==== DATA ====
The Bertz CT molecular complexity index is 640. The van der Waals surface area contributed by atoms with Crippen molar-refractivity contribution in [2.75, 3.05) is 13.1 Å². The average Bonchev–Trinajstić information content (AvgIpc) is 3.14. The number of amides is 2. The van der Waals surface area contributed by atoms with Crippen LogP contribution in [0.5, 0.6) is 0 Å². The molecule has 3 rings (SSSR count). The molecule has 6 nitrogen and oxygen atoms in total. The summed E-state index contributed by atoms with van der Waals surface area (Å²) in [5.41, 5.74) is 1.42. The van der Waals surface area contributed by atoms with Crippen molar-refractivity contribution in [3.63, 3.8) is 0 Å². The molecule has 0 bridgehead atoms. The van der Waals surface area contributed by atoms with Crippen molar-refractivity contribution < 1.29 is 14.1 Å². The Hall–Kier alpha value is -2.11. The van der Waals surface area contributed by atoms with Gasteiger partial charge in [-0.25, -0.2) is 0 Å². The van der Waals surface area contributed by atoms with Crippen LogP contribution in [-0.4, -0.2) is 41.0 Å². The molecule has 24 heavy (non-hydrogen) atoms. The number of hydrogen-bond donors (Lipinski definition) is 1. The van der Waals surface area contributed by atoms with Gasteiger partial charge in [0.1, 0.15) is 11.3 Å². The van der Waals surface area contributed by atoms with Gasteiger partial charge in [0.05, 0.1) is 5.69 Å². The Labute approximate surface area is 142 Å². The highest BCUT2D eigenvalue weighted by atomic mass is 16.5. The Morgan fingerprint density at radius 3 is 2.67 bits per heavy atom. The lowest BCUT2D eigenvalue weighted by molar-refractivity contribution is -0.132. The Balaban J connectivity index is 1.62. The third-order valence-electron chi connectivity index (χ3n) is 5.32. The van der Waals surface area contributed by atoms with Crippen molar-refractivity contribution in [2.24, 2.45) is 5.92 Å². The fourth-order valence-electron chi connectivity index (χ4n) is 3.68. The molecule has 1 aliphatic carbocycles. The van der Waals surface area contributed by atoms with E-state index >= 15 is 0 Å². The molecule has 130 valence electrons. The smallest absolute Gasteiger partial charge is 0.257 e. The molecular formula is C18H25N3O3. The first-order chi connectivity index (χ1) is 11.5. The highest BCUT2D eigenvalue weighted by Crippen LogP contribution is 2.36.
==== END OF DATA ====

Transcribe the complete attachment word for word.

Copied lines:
The Bertz CT molecular complexity index is 640. The van der Waals surface area contributed by atoms with Crippen molar-refractivity contribution in [2.75, 3.05) is 13.1 Å². The average Bonchev–Trinajstić information content (AvgIpc) is 3.14. The number of amides is 2. The van der Waals surface area contributed by atoms with Crippen LogP contribution in [0.5, 0.6) is 0 Å². The molecule has 3 rings (SSSR count). The molecule has 6 nitrogen and oxygen atoms in total. The summed E-state index contributed by atoms with van der Waals surface area (Å²) in [5.41, 5.74) is 1.42. The van der Waals surface area contributed by atoms with Crippen molar-refractivity contribution in [3.63, 3.8) is 0 Å². The molecule has 0 bridgehead atoms. The van der Waals surface area contributed by atoms with Crippen molar-refractivity contribution < 1.29 is 14.1 Å². The Hall–Kier alpha value is -2.11. The van der Waals surface area contributed by atoms with Gasteiger partial charge in [-0.25, -0.2) is 0 Å². The van der Waals surface area contributed by atoms with Crippen LogP contribution in [-0.4, -0.2) is 41.0 Å². The molecule has 24 heavy (non-hydrogen) atoms. The number of hydrogen-bond donors (Lipinski definition) is 1. The van der Waals surface area contributed by atoms with Gasteiger partial charge in [0.1, 0.15) is 11.3 Å². The van der Waals surface area contributed by atoms with Gasteiger partial charge in [0.05, 0.1) is 5.69 Å². The Labute approximate surface area is 142 Å². The highest BCUT2D eigenvalue weighted by atomic mass is 16.5. The Morgan fingerprint density at radius 3 is 2.67 bits per heavy atom. The lowest BCUT2D eigenvalue weighted by molar-refractivity contribution is -0.132. The Balaban J connectivity index is 1.62. The third-order valence-electron chi connectivity index (χ3n) is 5.32. The van der Waals surface area contributed by atoms with Crippen molar-refractivity contribution in [2.24, 2.45) is 5.92 Å². The fourth-order valence-electron chi connectivity index (χ4n) is 3.68. The molecule has 1 aliphatic carbocycles. The van der Waals surface area contributed by atoms with E-state index >= 15 is 0 Å². The molecule has 130 valence electrons. The smallest absolute Gasteiger partial charge is 0.257 e. The molecular formula is C18H25N3O3. The first-order chi connectivity index (χ1) is 11.5. The highest BCUT2D eigenvalue weighted by Crippen LogP contribution is 2.36.